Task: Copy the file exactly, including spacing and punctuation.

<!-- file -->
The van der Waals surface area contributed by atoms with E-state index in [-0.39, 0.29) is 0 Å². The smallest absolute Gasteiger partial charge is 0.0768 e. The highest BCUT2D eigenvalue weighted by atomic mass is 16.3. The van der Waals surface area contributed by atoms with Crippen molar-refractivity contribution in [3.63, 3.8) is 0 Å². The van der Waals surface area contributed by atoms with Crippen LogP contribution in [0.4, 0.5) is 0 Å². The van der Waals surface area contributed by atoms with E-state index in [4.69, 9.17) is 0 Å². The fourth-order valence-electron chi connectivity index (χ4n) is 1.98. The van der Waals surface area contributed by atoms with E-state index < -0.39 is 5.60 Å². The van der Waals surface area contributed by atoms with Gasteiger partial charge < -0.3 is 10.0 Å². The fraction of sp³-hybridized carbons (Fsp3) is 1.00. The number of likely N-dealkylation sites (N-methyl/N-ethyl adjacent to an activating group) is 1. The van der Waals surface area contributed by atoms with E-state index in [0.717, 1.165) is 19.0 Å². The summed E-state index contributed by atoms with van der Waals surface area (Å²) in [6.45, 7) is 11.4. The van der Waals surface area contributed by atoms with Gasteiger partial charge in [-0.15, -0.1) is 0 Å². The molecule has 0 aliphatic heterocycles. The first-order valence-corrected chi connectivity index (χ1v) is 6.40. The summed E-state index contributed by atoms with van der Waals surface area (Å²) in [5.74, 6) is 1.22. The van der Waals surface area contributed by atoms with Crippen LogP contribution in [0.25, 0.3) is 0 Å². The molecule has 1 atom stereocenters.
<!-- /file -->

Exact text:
The van der Waals surface area contributed by atoms with E-state index in [-0.39, 0.29) is 0 Å². The smallest absolute Gasteiger partial charge is 0.0768 e. The highest BCUT2D eigenvalue weighted by atomic mass is 16.3. The van der Waals surface area contributed by atoms with Crippen molar-refractivity contribution in [3.63, 3.8) is 0 Å². The van der Waals surface area contributed by atoms with Crippen LogP contribution in [0.4, 0.5) is 0 Å². The van der Waals surface area contributed by atoms with E-state index in [4.69, 9.17) is 0 Å². The fourth-order valence-electron chi connectivity index (χ4n) is 1.98. The van der Waals surface area contributed by atoms with E-state index < -0.39 is 5.60 Å². The van der Waals surface area contributed by atoms with Gasteiger partial charge < -0.3 is 10.0 Å². The fraction of sp³-hybridized carbons (Fsp3) is 1.00. The number of likely N-dealkylation sites (N-methyl/N-ethyl adjacent to an activating group) is 1. The van der Waals surface area contributed by atoms with E-state index in [0.717, 1.165) is 19.0 Å². The summed E-state index contributed by atoms with van der Waals surface area (Å²) in [6.45, 7) is 11.4. The van der Waals surface area contributed by atoms with Gasteiger partial charge in [-0.15, -0.1) is 0 Å². The molecule has 0 aliphatic heterocycles. The first-order valence-corrected chi connectivity index (χ1v) is 6.40. The summed E-state index contributed by atoms with van der Waals surface area (Å²) in [5.74, 6) is 1.22. The van der Waals surface area contributed by atoms with Crippen LogP contribution in [0.25, 0.3) is 0 Å². The molecule has 1 atom stereocenters.